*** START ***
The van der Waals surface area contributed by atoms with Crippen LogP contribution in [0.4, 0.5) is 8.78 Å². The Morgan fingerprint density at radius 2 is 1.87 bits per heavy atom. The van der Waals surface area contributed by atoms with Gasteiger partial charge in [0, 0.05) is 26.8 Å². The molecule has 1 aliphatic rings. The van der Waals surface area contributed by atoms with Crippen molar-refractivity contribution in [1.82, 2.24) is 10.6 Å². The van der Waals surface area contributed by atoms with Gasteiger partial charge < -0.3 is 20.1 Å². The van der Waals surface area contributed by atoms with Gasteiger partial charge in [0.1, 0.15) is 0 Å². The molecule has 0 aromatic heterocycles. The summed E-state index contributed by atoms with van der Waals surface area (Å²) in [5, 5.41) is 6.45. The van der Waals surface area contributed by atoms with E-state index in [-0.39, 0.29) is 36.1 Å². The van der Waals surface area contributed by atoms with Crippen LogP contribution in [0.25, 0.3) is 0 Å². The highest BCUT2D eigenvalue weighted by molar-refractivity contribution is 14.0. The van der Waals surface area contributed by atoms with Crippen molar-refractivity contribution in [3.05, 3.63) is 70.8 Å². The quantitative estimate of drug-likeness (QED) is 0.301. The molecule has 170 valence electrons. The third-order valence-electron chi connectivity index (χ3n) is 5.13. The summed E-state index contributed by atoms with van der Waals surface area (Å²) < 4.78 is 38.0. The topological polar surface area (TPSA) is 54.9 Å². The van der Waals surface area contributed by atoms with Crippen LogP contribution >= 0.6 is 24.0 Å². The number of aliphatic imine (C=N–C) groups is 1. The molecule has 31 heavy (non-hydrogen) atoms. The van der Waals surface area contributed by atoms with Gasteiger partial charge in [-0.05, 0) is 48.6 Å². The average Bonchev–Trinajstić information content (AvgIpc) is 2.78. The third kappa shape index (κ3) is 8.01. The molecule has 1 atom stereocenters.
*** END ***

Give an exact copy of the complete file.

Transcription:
The van der Waals surface area contributed by atoms with Crippen LogP contribution in [0.4, 0.5) is 8.78 Å². The Morgan fingerprint density at radius 2 is 1.87 bits per heavy atom. The van der Waals surface area contributed by atoms with Gasteiger partial charge in [0, 0.05) is 26.8 Å². The molecule has 1 aliphatic rings. The van der Waals surface area contributed by atoms with Crippen molar-refractivity contribution in [1.82, 2.24) is 10.6 Å². The van der Waals surface area contributed by atoms with Gasteiger partial charge < -0.3 is 20.1 Å². The van der Waals surface area contributed by atoms with Gasteiger partial charge in [0.1, 0.15) is 0 Å². The molecule has 0 aromatic heterocycles. The summed E-state index contributed by atoms with van der Waals surface area (Å²) in [5, 5.41) is 6.45. The van der Waals surface area contributed by atoms with E-state index in [-0.39, 0.29) is 36.1 Å². The van der Waals surface area contributed by atoms with Crippen LogP contribution in [0.25, 0.3) is 0 Å². The highest BCUT2D eigenvalue weighted by molar-refractivity contribution is 14.0. The van der Waals surface area contributed by atoms with Crippen molar-refractivity contribution in [3.05, 3.63) is 70.8 Å². The quantitative estimate of drug-likeness (QED) is 0.301. The molecule has 170 valence electrons. The third-order valence-electron chi connectivity index (χ3n) is 5.13. The summed E-state index contributed by atoms with van der Waals surface area (Å²) < 4.78 is 38.0. The topological polar surface area (TPSA) is 54.9 Å². The van der Waals surface area contributed by atoms with Crippen LogP contribution >= 0.6 is 24.0 Å². The number of aliphatic imine (C=N–C) groups is 1. The molecule has 31 heavy (non-hydrogen) atoms. The van der Waals surface area contributed by atoms with Gasteiger partial charge in [-0.05, 0) is 48.6 Å². The average Bonchev–Trinajstić information content (AvgIpc) is 2.78. The third kappa shape index (κ3) is 8.01. The molecule has 1 atom stereocenters.